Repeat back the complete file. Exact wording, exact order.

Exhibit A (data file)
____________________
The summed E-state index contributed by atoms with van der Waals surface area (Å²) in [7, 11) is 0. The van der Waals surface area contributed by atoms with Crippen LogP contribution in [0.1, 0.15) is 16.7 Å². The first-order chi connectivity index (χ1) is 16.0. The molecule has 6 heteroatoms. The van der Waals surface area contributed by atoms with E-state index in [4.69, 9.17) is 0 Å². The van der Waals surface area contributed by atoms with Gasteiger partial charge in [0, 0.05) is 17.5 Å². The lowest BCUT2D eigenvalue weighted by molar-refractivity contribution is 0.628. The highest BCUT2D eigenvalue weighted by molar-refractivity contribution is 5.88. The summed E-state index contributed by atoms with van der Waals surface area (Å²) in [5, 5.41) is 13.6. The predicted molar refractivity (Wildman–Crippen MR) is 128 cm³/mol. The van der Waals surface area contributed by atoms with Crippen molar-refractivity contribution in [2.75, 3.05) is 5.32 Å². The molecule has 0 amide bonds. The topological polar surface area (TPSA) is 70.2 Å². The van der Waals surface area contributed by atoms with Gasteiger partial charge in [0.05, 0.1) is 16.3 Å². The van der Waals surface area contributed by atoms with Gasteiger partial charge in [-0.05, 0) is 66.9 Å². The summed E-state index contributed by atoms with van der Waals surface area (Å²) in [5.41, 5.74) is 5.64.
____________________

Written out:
The summed E-state index contributed by atoms with van der Waals surface area (Å²) in [7, 11) is 0. The van der Waals surface area contributed by atoms with Crippen LogP contribution in [0.1, 0.15) is 16.7 Å². The first-order chi connectivity index (χ1) is 16.0. The molecule has 6 heteroatoms. The van der Waals surface area contributed by atoms with E-state index in [4.69, 9.17) is 0 Å². The van der Waals surface area contributed by atoms with Gasteiger partial charge in [0, 0.05) is 17.5 Å². The lowest BCUT2D eigenvalue weighted by molar-refractivity contribution is 0.628. The highest BCUT2D eigenvalue weighted by molar-refractivity contribution is 5.88. The summed E-state index contributed by atoms with van der Waals surface area (Å²) in [5, 5.41) is 13.6. The predicted molar refractivity (Wildman–Crippen MR) is 128 cm³/mol. The van der Waals surface area contributed by atoms with Crippen molar-refractivity contribution in [2.75, 3.05) is 5.32 Å². The molecule has 0 amide bonds. The topological polar surface area (TPSA) is 70.2 Å². The van der Waals surface area contributed by atoms with Gasteiger partial charge in [0.05, 0.1) is 16.3 Å². The van der Waals surface area contributed by atoms with Gasteiger partial charge in [-0.05, 0) is 66.9 Å². The summed E-state index contributed by atoms with van der Waals surface area (Å²) in [5.41, 5.74) is 5.64.